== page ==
Referring again to FIG. 4, once the separator 136 is in place, method 300 may proceed to operation 320. In operation 320 the anode layer 150 and cathode layer 152 may be combined together. FIG. 11 illustrates a schematic view of the battery core 122 with the two layers 150, 152 combined. With reference to FIG. 11, the cathode layer 150 may be positioned on top of the anode layer 152 with the separator 136 positioned between. Due to the flow barrier walls 140, 142, the anode 128 and the cathode 130 may have an increased thickness as compared to conventional lithium ion batteries. For example, the cathode 130 may have a thickness ranging between 10 to 25 microns. This increased thickness may provide for an increased energy density as more electrons may be stored in the anode and cathode as compared to thinner anode and cathode layers.

Additionally, because the anode 128 and cathode 130 layers may be constructed thicker, the battery core 122 may not need to be wound around itself to provide sufficient energy density for providing power to the electronic device 100. This may allow for the thickness of the anode electrode collector 132 and/or the cathode electrode collector 134 to increase in thickness. By increasing the thickness the collectors 132, 134 may be formed molded to conform to certain shapes and may help to form the flow barriers for the solutions, this will be discussed in more detail below with respect to FIG. 13.

Returning again to FIG. 4, after the anode 128 and cathode 130 have been sandwiched together, the method 300 may proceed to the end state 322 and may terminate.

In some embodiments, the cathode layer 152 as formed in FIG. 9B may be operably connected with a metal anode deposition rather than the anode solution illustrated in FIGS. 9A-11. With reference to FIGS. 12A-12C, after the cathode layer 152 has been formed as illustrated in FIG. 9B, an electrolyte layer such as lithium phosphorous oxynitride (LiPOxNy) may be applied to a top surface of the cathode 130 and encapsulant 158, 159. For example, once the electrolyte layer is deposited, a lithium (Li) metal layer 172 may be deposited on top of the electrolyte layer 170. FIG. 12B illustrates the Li metal layer 172 being formed on top of the electrolyte layer 170. The Li metal layer 172 may be applied as a powder deposition or a physical vapor deposition (PVD). With reference to FIG. 12C once the Li metal layer 172 is formed, the anode electrode collector 132 may be operably connected on top of the Li metal layer 172 with a flexible sealant 172 connecting the anode electrode collector 132 to the encapsulate 158.

As briefly highlighted above, because the battery core 122 may be stacked rather than rolled, due to the increased thickness of the anode and cathode layers, the electrode collectors 132, 134 or substrates may be increased in thickness. Conventional lithium ion batteries typically include electrode collectors that are a thin, flexible material (e.g., aluminum foil) so that the collectors can be wrapped around themselves when the jelly roll (e.g., rolled package of the substrate, anode, and cathode) is formed. The flexibility required for the jelly roll configuration may limit the thickness and/or materials that may be used for the battery core. However, with the battery core 122 manufactured with the method 300, the increased anode 128 and cathode 130 thickness may allow for the core 122 to be stacked rather than rolled. The stacking may allow the electrode collectors 132, 134 to be thicker and/or formed of non-flexible materials, which may allow the collectors to be molded or otherwise formed as desired. FIG. 13 is simplified cross-section view of an electrode collector 234 including a surface corresponding feature. In some embodiments, either or both of the electrode collectors 132, 134 may be molded or otherwise formed to define a particular shape. For example, the electrode collectors 132, 134 may be molded to generally correspond to the bottom surface 118 of the enclosure. For example, the electrode collector 234 may be metal injection molded (MIM), machined, or otherwise formed to correspond to a desired shape.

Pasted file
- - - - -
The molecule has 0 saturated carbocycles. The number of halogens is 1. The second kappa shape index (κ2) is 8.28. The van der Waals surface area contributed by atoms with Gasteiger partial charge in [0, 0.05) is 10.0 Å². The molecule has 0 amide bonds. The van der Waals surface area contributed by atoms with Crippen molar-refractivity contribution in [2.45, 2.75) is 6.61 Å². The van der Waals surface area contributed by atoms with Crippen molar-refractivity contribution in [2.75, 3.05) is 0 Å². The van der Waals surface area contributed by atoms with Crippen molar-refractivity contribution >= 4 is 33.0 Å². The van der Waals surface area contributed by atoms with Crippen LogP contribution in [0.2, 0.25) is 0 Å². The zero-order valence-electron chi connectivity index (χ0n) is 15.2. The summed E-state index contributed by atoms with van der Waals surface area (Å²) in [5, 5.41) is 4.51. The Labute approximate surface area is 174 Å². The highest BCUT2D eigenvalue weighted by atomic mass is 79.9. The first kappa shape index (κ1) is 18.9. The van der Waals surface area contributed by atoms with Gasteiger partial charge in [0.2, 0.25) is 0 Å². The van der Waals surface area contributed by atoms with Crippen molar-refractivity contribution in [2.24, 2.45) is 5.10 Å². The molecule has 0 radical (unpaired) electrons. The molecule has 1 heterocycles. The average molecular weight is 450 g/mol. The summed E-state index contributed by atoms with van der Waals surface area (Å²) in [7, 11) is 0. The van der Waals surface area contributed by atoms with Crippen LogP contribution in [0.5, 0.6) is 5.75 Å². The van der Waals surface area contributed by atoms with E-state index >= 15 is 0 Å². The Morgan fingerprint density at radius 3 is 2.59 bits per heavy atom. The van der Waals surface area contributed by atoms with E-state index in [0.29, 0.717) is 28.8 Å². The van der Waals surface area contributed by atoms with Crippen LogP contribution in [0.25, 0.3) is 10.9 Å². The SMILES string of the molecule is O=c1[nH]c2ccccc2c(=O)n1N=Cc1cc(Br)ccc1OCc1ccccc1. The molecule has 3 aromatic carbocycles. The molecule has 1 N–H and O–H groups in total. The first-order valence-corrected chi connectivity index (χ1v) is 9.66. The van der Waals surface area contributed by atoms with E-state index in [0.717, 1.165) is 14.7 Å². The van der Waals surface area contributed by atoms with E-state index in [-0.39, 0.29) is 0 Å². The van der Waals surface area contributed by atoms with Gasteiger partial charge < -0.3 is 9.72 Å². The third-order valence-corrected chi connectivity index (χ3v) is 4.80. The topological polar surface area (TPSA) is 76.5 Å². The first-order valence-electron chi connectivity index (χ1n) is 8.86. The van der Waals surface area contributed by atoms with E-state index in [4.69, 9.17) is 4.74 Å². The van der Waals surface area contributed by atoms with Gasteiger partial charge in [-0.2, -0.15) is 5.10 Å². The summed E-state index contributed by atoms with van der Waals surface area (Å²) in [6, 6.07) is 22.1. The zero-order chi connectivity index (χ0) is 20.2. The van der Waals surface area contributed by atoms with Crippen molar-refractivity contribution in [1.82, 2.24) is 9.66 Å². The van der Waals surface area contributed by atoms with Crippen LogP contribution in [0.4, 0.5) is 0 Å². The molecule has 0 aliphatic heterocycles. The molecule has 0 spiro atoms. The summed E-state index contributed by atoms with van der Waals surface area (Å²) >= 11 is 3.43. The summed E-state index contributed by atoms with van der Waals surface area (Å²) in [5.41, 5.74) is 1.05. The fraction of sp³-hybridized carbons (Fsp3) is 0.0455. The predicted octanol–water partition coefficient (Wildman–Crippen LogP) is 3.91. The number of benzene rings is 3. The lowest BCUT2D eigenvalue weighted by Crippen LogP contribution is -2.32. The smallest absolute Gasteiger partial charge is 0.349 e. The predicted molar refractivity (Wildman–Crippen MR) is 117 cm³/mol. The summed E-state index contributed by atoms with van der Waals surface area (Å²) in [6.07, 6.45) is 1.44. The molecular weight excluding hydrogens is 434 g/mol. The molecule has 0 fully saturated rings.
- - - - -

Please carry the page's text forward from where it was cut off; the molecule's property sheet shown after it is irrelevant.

In these embodiments, the electrode collectors 132, 134 may have an increased energy density efficiency, as the solution cavity 146 for holding the anode or cathode solutions may trace along the topography of the enclosure which may provide for the maximum amount of internal space for the solutions.

With reference to FIG. 13, the electrode collector 234 may include a surface corresponding feature 248 which may be a raised protrusion defining a protraction slot 250. In this embodiment, the protrusion slot 250 may be configured to receive a protrusion, such as a ridge or discontinuity on the bottom surface 118 (or other surface) of the enclosure 102. Rather than reducing the entire height of the electrode collector 234 and thus the amount of solution it can contain, the electrode collector 234 may include the surface corresponding feature 248 that may be raised into the solution cavity. Accordingly, although the height of the solution cavity may be reduced at the surface corresponding feature 248 (to accommodate the protrusion), the entire volume of the solution cavity may not have to substantially reduced to accommodate the protrusion.